Many Native American tribes from the Northeast and Southwest still relate the legends of the red-haired giants and how their ancestors fought terrible, protracted wars against the giants when they first encountered them in North America almost 15,000 years ago.
Others, like the Aztecs and Mayans recorded their encounters with a race of giants to the north when they ventured out on exploratory expeditions.
Who were these red-haired giants that history books have ignored? Their burial sites and remains have been discovered on almost every continent.
In the United States they have been unearthed in Virginia and New York state, Michigan, Illinois and Tennessee, Arizona and Nevada.
And it's the state of Nevada that the story of the native Paiute's wars against the giant red-haired men transformed from a local myth to a scientific reality during 1924 when the Lovelock Caves were excavated.
At one time the Lovelock Cave was known as Horseshoe cave because of its U-shaped interior. The cavern - located about 20 miles south of modern day Lovelock, Nevada, is approximately 40-feet deep and 60-feet wide.
It's a very old cave that pre-dates humans on this continent. In prehistoric times it lay underneath a giant inland lake called Lahontan that covered much of western Nevada. Geologists have determined the cavern was formed by the lake's currents and wave action.
The Paiutes, a Native-American tribe indigenous to parts of Nevada, Utah and Arizona, told early white settlers about their ancestors' battles with a ferocious race of white, red-haired giants. According to the Paiutes, the giants were already living in the area.
The Paiutes named the giants "Si-Te-Cah" that literally means "tule-eaters." The tule is a fibrous water plant the giants wove into rafts to escape the Paiutes continuous attacks. They used the rafts to navigate across what remained of Lake Lahontan.
According to the Paiutes, the red-haired giants stood as tall as 12-feet and were a vicious, unapproachable people that killed and ate captured Paiutes as food.<
The Paiutes told the early settlers that after many years of warfare, all the tribes in the area finally joined together to rid themselves of the giants.
One day as they chased down the few remaining red-haired enemy, the fleeing giants took refuge in a cave. The tribal warriors demanded their enemy come out and fight, but the giants steadfastly refused to leave their sanctuary.
Frustrated at not defeating their enemy with honor, the tribal chiefs had warriors fill the entrance to the cavern with brush and then set it on fire in a bid to force the giants out of the cave.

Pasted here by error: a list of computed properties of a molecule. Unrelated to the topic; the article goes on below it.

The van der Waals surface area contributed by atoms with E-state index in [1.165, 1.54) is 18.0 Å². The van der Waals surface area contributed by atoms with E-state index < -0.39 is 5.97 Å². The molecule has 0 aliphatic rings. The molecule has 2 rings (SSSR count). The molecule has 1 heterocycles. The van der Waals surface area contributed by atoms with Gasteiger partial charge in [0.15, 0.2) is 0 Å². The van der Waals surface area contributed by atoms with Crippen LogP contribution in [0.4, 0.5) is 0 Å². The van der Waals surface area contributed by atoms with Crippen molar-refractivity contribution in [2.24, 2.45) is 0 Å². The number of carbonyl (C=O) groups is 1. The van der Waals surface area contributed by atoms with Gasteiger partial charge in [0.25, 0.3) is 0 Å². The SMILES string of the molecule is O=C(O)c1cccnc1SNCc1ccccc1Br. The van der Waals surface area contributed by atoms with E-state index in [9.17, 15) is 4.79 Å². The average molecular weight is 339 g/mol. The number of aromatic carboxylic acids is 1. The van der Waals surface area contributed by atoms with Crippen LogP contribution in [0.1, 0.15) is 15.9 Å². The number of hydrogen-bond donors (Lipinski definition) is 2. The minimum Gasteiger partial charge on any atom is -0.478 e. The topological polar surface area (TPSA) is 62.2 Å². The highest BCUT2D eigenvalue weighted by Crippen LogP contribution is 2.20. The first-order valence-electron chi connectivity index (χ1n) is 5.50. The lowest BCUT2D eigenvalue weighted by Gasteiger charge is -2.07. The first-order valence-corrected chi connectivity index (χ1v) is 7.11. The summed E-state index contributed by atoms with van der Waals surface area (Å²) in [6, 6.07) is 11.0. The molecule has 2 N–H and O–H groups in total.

The few that did emerge were instantly slain with volleys of arrows. The giants that remained inside the cavern were asphyxiated.
Later, an earthquake rocked the region and the cave entrance collapsed leaving only enough room for bats to enter it and make it their home.
Thousands of years later the cave was rediscovered and found to be loaded with bat guano almost 6-feet deep. Decaying bat guano becomes saltpeter, the chief ingredient of gunpowder, and was very valuable.
Therefore, in 1911 a company was created specifically to mine the guano. As the mining operation progressed, skeletons and fossils were found.
The guano was mined for almost 13 years before archaeologists were notified about the findings. Unfortunately, by then many of the artifacts had been accidentally destroyed or simply discarded.
Nevertheless, what the scientific researchers did recover was staggering: over 10,000 artifacts were unearthed including the mummified remains of two red-haired giants - one, a female 6.5-feet tall, the other male, over 8-feet tall.
Many of the artifacts (but not the giants) can be viewed at the small natural history museum located in Winnemucca, Nevada.
Confirmation of the myth
As the excavation of the cave progressed, the archaeologists came to the inescapable conclusion that the Paiutes myth was no myth; it was true.
What led them to this realization was the discovery of many broken arrows that had been shot into the cave and a dark layer of burned material under sections of the overlaying guano.
Among the thousands of artifacts recovered from this site of an unknown people is what some scientists are convinced is a calendar: a donut-shaped stone with exactly 365 notches carved along its outside rim and 52 corresponding notches along the inside.
But that was not to be the final chapter of red-haired giants in Nevada.
In February and June of 1931, two very large skeletons were found in the Humboldt dry lake bed near Lovelock, Nevada.
One of the skeletons measured 8.5-feet tall and was later described as having been wrapped in a gum-covered fabric similar to Egyptian mummies. The other was nearly 10-feet long. [Nevada Review-Miner newspaper, June 19, 1931.]
Info on Lovelock Caves from Nevada tourist website